[FOM] What makes a large cardinal axiom plausible?

Timothy Y. Chow tchow at alum.mit.edu
Thu May 6 10:28:31 EDT 2004

I want to pick up on Roger Bishop Jones's suggestion that what makes a 
large cardinal axiom plausible is that it "merely" sets a lower bound
on the size of the cumulative hierarchy.

This sort of makes sense for, say, inaccessible cardinals, because it
seems that all one is postulating is that all the sets that can be
generated using processes that have already been clearly defined can
be gathered together into a single set.

It doesn't seem, however, that this kind of thinking applies to many of
the larger cardinals, e.g., measurable cardinals.  The definition of these
does not have any immediate relationship to the concept of collecting
together all smaller sets, and although it was known that they were
inaccessible, it took a long time before people realized how large they
really had to be.  A lot of these cardinals seem to be motivated by 
analogies from combinatorics and measure theory, not by the cumulative
hierarchy directly.

Now the existence of (at least some of) these cardinals can be motivated
by informal arguments that the set of all sets has the property in
question, and so "by reflection" there must be an actual cardinal with the
property (unless it's inconsistent).  Though somehow this seems to me to
be a more general concept than that of "putting a lower bound on the
cumulative hierarchy," I guess I can see how someone might think that
it's all pretty much the same idea.  So, would it be fair to say that the
plausibility of large cardinal axioms comes from these kinds of arguments?

Just in case there's any temptation to answer "yes" too hastily, let me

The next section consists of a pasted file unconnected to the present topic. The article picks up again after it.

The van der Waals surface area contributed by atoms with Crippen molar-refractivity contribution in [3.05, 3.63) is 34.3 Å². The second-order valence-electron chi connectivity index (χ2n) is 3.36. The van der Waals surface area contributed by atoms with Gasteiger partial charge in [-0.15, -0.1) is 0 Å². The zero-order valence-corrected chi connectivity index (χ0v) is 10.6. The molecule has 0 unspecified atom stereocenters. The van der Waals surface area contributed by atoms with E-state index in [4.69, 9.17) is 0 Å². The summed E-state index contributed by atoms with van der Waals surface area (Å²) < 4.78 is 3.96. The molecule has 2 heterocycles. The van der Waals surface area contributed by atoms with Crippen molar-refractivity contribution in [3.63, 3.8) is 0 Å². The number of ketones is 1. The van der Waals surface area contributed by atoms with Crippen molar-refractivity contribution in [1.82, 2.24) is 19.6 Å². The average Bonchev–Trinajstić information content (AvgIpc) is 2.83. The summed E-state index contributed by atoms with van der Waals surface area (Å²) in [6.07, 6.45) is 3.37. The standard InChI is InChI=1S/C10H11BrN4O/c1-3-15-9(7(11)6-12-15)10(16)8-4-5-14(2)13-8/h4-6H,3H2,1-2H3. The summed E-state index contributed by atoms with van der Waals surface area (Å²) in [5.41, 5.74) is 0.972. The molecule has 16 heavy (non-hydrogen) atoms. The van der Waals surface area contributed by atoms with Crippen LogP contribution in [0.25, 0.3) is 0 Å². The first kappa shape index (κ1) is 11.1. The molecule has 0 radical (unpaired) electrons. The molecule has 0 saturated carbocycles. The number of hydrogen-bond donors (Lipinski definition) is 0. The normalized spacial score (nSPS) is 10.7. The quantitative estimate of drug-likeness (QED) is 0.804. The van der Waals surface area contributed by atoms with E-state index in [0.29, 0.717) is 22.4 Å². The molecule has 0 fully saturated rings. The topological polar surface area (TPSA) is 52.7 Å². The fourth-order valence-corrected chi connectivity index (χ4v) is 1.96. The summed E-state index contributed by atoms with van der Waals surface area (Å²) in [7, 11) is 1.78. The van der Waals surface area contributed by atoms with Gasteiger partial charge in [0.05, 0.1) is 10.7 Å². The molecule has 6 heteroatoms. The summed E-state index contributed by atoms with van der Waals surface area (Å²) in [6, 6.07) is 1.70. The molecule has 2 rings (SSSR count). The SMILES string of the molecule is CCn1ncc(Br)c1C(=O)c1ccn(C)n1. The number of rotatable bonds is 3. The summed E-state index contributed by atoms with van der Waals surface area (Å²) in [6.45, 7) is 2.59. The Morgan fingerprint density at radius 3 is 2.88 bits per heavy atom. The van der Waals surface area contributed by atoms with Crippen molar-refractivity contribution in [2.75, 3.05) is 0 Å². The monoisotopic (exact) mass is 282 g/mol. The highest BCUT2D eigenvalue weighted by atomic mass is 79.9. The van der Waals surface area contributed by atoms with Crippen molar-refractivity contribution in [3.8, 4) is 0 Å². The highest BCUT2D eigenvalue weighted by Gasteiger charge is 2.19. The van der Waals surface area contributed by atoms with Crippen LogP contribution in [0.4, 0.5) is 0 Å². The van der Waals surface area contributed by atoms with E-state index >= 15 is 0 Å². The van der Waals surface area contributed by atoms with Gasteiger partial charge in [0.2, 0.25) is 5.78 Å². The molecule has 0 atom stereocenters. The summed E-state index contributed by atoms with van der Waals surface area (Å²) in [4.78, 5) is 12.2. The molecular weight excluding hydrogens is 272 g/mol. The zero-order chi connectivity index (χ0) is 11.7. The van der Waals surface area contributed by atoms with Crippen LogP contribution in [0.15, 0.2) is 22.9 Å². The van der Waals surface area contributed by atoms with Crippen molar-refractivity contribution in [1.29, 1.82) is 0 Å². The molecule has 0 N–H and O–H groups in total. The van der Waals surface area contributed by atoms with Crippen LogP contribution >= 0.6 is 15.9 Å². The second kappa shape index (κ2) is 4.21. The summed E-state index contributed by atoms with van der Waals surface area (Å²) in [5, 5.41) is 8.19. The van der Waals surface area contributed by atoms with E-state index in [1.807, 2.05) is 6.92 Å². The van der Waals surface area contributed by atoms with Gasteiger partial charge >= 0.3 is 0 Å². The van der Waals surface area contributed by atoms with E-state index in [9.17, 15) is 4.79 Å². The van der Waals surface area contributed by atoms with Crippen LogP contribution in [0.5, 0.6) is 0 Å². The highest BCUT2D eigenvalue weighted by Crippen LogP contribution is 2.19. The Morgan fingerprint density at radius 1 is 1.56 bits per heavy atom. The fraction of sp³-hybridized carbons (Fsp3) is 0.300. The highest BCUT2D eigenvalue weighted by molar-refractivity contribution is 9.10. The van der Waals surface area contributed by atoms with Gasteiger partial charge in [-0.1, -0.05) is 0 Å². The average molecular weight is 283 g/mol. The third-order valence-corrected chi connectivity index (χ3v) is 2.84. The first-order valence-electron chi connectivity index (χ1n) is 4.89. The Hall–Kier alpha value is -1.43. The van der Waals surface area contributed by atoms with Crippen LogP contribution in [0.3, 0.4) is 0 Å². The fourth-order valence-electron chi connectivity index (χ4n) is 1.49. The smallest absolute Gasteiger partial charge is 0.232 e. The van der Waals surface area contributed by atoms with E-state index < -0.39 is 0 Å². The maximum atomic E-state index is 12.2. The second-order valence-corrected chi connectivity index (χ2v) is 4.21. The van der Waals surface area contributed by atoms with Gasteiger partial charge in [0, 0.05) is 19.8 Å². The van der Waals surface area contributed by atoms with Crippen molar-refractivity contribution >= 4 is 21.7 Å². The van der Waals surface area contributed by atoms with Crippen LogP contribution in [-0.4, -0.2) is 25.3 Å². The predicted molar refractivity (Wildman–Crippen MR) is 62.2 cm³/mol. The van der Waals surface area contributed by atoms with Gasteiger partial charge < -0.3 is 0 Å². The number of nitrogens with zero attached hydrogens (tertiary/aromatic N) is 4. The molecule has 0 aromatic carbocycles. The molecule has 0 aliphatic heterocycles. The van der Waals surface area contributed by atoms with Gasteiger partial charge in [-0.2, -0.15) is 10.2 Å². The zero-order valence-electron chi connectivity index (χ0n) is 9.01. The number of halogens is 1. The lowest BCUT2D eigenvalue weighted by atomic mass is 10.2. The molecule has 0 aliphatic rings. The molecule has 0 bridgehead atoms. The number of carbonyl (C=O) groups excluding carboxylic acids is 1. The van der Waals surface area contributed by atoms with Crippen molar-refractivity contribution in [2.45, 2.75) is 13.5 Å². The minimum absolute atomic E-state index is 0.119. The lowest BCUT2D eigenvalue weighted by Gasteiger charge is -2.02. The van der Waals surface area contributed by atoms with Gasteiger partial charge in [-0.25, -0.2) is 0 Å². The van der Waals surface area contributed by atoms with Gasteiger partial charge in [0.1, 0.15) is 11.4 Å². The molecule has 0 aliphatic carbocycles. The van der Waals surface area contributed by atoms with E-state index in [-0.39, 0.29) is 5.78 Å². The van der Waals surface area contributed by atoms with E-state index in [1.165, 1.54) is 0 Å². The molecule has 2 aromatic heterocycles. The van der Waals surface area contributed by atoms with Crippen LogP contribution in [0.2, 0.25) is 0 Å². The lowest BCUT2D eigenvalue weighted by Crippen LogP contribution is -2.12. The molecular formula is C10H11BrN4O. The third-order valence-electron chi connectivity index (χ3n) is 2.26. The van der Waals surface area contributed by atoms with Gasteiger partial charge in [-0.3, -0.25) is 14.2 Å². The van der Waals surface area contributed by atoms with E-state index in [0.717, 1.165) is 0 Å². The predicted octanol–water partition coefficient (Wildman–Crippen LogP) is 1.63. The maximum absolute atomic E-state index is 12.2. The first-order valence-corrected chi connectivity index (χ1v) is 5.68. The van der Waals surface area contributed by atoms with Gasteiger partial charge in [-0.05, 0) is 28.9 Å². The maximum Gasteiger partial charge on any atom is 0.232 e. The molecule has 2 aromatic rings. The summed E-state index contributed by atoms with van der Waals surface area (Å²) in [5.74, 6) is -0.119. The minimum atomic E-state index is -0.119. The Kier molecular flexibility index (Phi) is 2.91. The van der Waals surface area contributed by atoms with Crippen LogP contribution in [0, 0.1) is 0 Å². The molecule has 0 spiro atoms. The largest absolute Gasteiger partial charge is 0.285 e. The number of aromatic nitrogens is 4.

say that my impression is that there are several other criteria that drive
the acceptance of new axioms (not necessarily large cardinal axioms).  For
example, set theorists seem to like axioms that lead to rich and beautiful 
theories.  Large cardinal axioms might be accepted for such reasons.  
Conversely, an axiom like V=L might appeal to the typical working 
mathematician who's getting a first exposure to set theory, because
it eliminates what he considers "pathologies" by settling lots of
"irrelevant" questions, but is disliked by many set theorists (perhaps
for the same reasons!).

In any case, to touch on another of RBJ's questions, the work of
Harvey Friedman and others has disillusioned us from the naive thought
that large cardinal axioms "merely" deal with how big things can get
"up there" and don't influence life "down here."  Infinitary combinatorial
properties of large cardinals translate, using methods that are getting
increasingly direct, into finitary combinatorial properties of finite 
sets.  If the "irrelevance" of large cardinals to finitary mathematics
was ever a criterion for their acceptance, I don't think it should be
any longer.


More information about the FOM mailing list